Another in our series of new transcriptions of contemporary articles on the Leo Frank case.
August 21st, 1913
Dr. Clarence Johnson, when called to the stand Wednesday morning as the first witness, designated the deductions of Dr. H. T. Harris in regard to the time of Mary Phagan’s death after eating as scientific statements based on scientific facts.
When recalled to the stand Dr. Johnson, who is a noted stomach specialist, and who testified on Tuesday afternoon, was asked the direct question about what he would conclude from conditions such as Dr. Harris had reported finding in Mary Phagan’s body. He said he would say the girl had died within an hour after eating.
It was not until Solicitor Hugh Dorsey had made a bitter fight that Judge L. S. Roan allowed him to ask Dr. Johnson the particular question which bolstered up Dr. Harris, and when the trial judge granted it he stated that it was not a right of the state’s, but that the matter was at his discretion, and that he was giving the solicitor the benefit of it.
The defense claimed that to allow Dr. Johnson to tell what he thought of the Harris deductions would be to open the entire matter, and the solicitor declared that he had the right to reply to the attack the defense had made on Dr. Harris.
Mr. Dorsey’s first question was an outline of what Dr. Harris had declared Mary Phagan’s condition to be, and then asked him from that how long he would say it was from the time of outing until death overtook the girl.
Dr. Johnson replied that he would first have to know that the pathologist was thoroughly capable and employed the most scientific methods.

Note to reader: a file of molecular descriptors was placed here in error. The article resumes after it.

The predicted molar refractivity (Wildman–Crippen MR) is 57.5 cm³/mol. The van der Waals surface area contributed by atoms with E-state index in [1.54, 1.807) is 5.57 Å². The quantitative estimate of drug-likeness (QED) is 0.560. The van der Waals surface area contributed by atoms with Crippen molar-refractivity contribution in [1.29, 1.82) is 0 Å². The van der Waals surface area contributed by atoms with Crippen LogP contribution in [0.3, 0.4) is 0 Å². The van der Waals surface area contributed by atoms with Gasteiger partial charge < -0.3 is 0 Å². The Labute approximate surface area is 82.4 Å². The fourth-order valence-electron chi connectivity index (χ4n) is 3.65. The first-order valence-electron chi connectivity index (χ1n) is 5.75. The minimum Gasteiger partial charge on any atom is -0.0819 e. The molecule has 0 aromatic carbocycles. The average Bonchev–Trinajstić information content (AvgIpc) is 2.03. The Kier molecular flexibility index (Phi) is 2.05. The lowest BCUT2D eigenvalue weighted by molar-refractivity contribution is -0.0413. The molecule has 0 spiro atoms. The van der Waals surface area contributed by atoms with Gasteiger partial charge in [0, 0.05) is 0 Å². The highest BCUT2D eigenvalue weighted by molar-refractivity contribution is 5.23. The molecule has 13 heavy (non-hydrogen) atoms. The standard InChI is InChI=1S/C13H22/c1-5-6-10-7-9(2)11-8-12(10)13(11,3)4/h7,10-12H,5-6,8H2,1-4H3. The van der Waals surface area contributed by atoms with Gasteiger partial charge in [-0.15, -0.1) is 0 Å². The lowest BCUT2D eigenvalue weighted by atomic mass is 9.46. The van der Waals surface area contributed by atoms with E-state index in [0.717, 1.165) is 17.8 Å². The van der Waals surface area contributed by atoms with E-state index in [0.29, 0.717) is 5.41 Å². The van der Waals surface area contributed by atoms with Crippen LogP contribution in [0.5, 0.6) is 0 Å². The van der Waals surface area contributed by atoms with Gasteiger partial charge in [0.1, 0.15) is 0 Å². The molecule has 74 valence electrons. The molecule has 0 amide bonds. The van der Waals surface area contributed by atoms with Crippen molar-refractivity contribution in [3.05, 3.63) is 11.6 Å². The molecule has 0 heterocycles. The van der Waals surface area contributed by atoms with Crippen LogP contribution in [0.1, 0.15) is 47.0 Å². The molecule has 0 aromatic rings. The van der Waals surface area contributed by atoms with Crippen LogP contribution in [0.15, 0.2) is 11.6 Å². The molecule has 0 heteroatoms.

Digestion Stopped in An Hour.
Mr. Dorsey told him to assume that to be the case, and Dr. Johnson then declared that under the conditions, which he carefully repeated and had the court stenographer later read to him, that the digestion of the food had been stopped in an hour after it was eaten.
“Would that be a wild guess?” asked Mr. Dorsey.
“It would not,” replied the physician.
“Is every stomach a law unto itself, doctor?”
Dr. Johnson was then turned over to the defense for cross-examination.
“What other possible factors that would affect the digestive process?” asked Attorney Reuben Arnold on cross-examination.
“The bruise on the head and the strangulation are two of them.”
“How are they factors?”
“Well, anything that disturbs the circulation of the blood or hinders the action of the nerves toward the stomach, disturbs the action of the stomach.”
“What are the mechanical factors?” asked Mr. Arnold.
“The size of the stomach and the thickness of its walls.”
“Doctor, what is the best test for hydrochloric acid in the stomach?” asked Mr. Arnold.
“I consider the color test the best one,” replied the expert.
“Is there any other test?”
“Yes, but I consider the color test best.”
Calm Under Cross-Examination.
Dr. Johnson was then subjected to a thorough grilling, in which Mr. Arnold asked him technical questions to the amount of several hundred on the digestive processes in the stomach and intestines and on the effect of various things on the digestive processes.
It seemed as though the defense was trying to confuse the export and thus discredit him before the jury, as the solicitor had succeeded in doing with one of the physicians introduced by the defense. Dr. Johnson, however, took his own time about every question, refusing to answer when the questions were hurled in lightning order at him, and gave a careful answer to each one of them, ignoring in every care to explain his reasons and show why he had answered that way.